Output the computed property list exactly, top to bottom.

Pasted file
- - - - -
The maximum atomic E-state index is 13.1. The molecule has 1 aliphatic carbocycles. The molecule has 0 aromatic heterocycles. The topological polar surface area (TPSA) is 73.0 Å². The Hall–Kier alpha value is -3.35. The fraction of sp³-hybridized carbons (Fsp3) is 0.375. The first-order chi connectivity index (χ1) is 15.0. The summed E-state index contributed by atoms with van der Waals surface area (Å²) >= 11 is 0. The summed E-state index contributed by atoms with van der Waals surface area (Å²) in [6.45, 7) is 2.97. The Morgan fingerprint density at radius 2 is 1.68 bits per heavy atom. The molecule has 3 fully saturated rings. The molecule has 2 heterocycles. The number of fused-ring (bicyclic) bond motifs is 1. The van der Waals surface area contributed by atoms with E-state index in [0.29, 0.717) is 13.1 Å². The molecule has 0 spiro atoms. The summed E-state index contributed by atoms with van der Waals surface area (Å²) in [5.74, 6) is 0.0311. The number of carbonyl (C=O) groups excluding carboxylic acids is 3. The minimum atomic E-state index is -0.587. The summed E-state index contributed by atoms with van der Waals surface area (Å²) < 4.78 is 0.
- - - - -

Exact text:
The maximum atomic E-state index is 13.1. The molecule has 1 aliphatic carbocycles. The molecule has 0 aromatic heterocycles. The topological polar surface area (TPSA) is 73.0 Å². The Hall–Kier alpha value is -3.35. The fraction of sp³-hybridized carbons (Fsp3) is 0.375. The first-order chi connectivity index (χ1) is 15.0. The summed E-state index contributed by atoms with van der Waals surface area (Å²) >= 11 is 0. The summed E-state index contributed by atoms with van der Waals surface area (Å²) in [6.45, 7) is 2.97. The Morgan fingerprint density at radius 2 is 1.68 bits per heavy atom. The molecule has 3 fully saturated rings. The molecule has 2 heterocycles. The number of fused-ring (bicyclic) bond motifs is 1. The van der Waals surface area contributed by atoms with E-state index in [0.29, 0.717) is 13.1 Å². The molecule has 0 spiro atoms. The summed E-state index contributed by atoms with van der Waals surface area (Å²) in [5.74, 6) is 0.0311. The number of carbonyl (C=O) groups excluding carboxylic acids is 3. The minimum atomic E-state index is -0.587. The summed E-state index contributed by atoms with van der Waals surface area (Å²) < 4.78 is 0.